Retail Week’s panel debate on data collaboration heard senior retail figures criticise Amazon for lack of personalisation despite its supposedly enviable customer data.
The retail sector is immature when it comes to data and Amazon is “terrible” at personalisation.
That is according to an expert panel assembled by Retail Week in partnership with InfoSum, which examined how retailers are only on the cusp of understanding the possibilities when it comes to data.
The lively debate – Shaping insight together: the power of data collaboration, available to watch in full here – took place at Retail Week’s head office on Friday and was broadcast live. Watch a clip of the recorded discussion below.
While Amazon is often lauded for the sheer volume of customer data it has amassed, Tim Mason, Eagle Eye boss and former Tesco deputy chief executive, called into question how intelligently it is taking advantage of that information.
“We’re on the cusp of the stone and iron ages, happily hunting and gathering with wood and rock not realising we’re walking past iron ore every day. One or two organisations have found the iron ore”
He said the etail giant does a “terrible job” of personalisation by recommending its customers products they don’t want.
Mason, who was the brains behind Tesco Clubcard, said of Amazon: “They know everything you do, the minute you go on the site they know where you are, what you are looking at. [But] they do a terrible job of personalising.
“This thing about ‘we are going to be the most customer-facing business in the world’ – there is some definition of customer facing that I don’t recognise in that organisation.”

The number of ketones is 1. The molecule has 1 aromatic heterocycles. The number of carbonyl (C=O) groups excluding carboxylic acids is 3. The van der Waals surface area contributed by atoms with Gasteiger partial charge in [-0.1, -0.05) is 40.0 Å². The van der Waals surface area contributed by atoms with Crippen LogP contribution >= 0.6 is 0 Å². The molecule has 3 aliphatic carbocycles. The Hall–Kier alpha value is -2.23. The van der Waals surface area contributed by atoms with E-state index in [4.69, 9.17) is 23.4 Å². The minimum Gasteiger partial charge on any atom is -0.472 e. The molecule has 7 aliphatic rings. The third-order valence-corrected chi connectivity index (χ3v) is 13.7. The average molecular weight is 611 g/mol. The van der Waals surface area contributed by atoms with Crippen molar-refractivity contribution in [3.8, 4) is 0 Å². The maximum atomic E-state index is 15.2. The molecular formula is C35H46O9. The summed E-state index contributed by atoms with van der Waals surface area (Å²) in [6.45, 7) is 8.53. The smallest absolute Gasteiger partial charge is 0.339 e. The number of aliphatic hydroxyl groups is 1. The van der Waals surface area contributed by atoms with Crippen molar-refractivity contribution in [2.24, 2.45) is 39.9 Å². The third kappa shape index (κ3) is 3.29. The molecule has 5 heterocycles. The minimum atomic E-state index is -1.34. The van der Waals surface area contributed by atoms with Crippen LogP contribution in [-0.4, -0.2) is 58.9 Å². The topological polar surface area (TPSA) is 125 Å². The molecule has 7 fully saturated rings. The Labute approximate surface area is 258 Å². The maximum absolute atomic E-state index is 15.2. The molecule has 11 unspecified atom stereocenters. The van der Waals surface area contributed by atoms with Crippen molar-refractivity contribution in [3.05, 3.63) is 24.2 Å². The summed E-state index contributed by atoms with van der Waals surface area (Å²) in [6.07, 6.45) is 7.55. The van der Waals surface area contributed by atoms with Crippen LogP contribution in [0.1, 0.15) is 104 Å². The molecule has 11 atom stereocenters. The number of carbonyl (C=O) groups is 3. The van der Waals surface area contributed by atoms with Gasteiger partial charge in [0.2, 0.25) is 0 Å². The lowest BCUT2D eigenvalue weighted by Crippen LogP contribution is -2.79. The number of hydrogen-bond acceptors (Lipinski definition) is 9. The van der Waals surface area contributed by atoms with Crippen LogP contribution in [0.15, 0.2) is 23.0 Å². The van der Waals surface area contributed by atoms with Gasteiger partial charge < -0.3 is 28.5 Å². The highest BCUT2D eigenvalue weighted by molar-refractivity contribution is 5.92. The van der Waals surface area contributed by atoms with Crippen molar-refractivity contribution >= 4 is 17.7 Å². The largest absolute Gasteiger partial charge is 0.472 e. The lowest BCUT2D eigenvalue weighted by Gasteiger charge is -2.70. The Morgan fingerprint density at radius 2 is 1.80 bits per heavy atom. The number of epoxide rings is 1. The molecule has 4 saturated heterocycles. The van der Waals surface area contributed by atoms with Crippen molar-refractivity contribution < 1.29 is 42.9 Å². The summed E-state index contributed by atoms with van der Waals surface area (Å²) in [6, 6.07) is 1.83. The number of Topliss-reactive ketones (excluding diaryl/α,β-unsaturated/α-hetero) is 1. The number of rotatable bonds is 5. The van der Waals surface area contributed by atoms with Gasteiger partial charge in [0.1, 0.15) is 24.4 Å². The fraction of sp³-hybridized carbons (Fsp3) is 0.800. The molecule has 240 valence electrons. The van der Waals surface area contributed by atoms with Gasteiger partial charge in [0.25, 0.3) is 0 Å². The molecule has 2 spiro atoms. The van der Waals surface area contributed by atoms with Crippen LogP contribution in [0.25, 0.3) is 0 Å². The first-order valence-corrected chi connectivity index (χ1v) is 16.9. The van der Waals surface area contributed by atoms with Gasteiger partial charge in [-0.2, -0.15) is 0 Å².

When asked what he would do differently at Amazon, Mason said: “I would get some people who genuinely understand marketing and understand consumers.”
Introducing a new role
Mason also urged retailers to appoint a new role in their organisations, a “customer ID manager”, whose responsibility it is to source prospective customers through various means, including promotions, games or treats such as a free cup of coffee.
He said retailers should then try and build a one-to-one relationship with them – something that retailers have always found difficult when it comes to prospective customers.
InfoSum chief commercial officer Nicola Walker, who also sat on the panel, noted a growing customer unease over sharing personal information in light of GDPR and the recent Facebook scandal.
She said the new way to gain consumer insight would be for retailers to connect data sets and analyse data on an aggregated and anonymised basis.
She added that data collaboration would enable smaller retailers with less information on their customers to better compete with their large counterparts.
He said: “We’re on the cusp of the stone and iron ages, happily hunting and gathering with wood and rock not realising we’re walking past iron ore every day. One or two organisations have found the iron ore.”